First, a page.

The final push to Phelps is an ugly, bruising slog. The track becomes an ankle-cracking field of rounded boulders and tree-root staircases, slick with the previous night’s rain and years of treading boot soles. Just off the path, a thin veneer of soil remains among the birch and ferns and struggling pines, the forest floor looking like the surface of a giant over-stuffed bag of marbles. But on the path itself, each heavy clubbing rock was exposed, free to whack shins and skin elbows after every slip and scamper. The mountain did not yield, one stone at a time.
And yet, as we approached the top and the pine dwindled into scrub and the views opened to our west and south, the sheer wonders of mobility revealed themselves anew. Every chipmunk and grouse and tomato plant and mosquito and human and towering oak has one chance at existence on this blue and green lifeboat. Those of us with legs and wings at least get to move through this world, free to discover and explore, hunker down in a favorite spot or wander endlessly to the end. Not so all. Some stalks of goldenrod get one year breathing car exhaust on the side of the freeway. Some forget-me-nots are resigned to sewer ditches and cracks in sidewalks, anywhere their seed lands. And some lucky pines, stunted as they are by brutal winters and driving wind, stare at the majestic open face of Algonquin for a hundred years.
We are a traveling family of quirks. We sing “Row Row Row Your Boat” in the round to fits of giggles. We raise our butts off car seats when crossing state lines; butts are left in the last state otherwise, and no one wants to leave their butt in Indiana. And by new tradition, we tap our toes on the US Geological Survey markers at the tops of mountains. That way it counts. Phelps nearly didn’t.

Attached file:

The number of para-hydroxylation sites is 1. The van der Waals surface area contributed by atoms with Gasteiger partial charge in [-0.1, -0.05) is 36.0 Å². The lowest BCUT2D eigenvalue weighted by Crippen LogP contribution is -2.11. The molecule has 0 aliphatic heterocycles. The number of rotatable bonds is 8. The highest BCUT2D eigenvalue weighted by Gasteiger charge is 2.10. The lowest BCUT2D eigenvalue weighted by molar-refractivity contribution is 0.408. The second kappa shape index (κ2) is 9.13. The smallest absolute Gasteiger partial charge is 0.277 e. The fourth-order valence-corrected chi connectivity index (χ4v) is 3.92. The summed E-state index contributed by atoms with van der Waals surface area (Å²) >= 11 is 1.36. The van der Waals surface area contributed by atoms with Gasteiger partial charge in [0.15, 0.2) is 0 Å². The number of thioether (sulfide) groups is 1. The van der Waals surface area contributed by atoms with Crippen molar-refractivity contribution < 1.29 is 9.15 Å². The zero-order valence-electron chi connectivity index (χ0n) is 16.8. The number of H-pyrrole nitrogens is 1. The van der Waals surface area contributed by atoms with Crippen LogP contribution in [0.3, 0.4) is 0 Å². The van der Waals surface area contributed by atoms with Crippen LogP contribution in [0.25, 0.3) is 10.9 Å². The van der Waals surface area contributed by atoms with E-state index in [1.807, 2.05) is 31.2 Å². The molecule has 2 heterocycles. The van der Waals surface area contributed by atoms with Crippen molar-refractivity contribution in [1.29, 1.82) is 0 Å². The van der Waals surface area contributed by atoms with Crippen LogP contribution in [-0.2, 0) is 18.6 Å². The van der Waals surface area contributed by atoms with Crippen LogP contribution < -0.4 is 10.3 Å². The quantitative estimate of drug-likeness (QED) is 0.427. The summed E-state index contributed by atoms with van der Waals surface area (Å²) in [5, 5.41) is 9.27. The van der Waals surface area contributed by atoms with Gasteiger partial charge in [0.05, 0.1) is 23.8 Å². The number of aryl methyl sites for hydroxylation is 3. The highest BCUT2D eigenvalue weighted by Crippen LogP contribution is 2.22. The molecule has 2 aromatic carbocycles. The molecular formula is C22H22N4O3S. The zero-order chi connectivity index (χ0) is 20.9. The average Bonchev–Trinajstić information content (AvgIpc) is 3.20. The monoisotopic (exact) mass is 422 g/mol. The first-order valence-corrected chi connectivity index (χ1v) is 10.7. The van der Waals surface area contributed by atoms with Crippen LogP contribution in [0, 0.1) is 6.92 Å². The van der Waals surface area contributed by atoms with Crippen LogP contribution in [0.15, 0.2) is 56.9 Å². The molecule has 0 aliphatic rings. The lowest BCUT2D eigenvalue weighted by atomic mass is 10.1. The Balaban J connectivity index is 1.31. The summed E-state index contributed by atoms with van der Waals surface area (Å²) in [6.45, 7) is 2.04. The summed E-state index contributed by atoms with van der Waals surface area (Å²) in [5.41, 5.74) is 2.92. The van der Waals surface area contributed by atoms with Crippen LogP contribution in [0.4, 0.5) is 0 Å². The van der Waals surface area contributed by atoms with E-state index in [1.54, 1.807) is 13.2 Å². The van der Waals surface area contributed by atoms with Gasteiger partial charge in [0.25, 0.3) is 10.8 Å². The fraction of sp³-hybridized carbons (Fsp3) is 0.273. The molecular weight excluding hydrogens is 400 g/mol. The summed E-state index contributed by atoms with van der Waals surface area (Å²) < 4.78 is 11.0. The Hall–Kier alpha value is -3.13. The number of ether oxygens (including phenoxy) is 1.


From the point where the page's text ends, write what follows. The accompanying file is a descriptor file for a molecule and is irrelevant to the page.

Near the peak, where the plants shrink and the sky grows, we encountered two other hikers having lunch on a large rock. The mountain seemed to fall away on all sides. They lounged in the sun, clearly at peace at having summited. My boys and I climbed up the rock. We had made it too. But the path seemed to go on. And no USGS marker, no definite: 4160′ 1943. Odd.
“Are you guys sure this is it?” I asked.
“Oh yeah, that path just heads down to a lookout, but then it ends. This is definitely it.”
So we sat and ate a lunch of bagels and peanut butter and drank water and praised ourselves for our first peak bagged. Other hikers followed, heard the news, sat down and enjoyed.
“Boys, let’s go double check,” I said, and after the food was cleaned up we set off on the spur path, to see the view off the other side of the peak. And there the path did not end, but veered off strangely through concealed brush. We pushed it aside, sank to our ankles in mud, found an exposed bare rock tract again, and eventually scrambled up a hidden face to join a second group of summiters, sunning themselves and eating lunch. Here there was a hole in the tippy-toppy-est point of rock, a remnant of the marker that was once sunk up to its chin.
I tapped the hole with my boot. My boys did the same. That one counted. New rule.
One peak down. Forty-five to go. Who knows, if it’s an interesting story by the end, maybe I’ll write a book about it.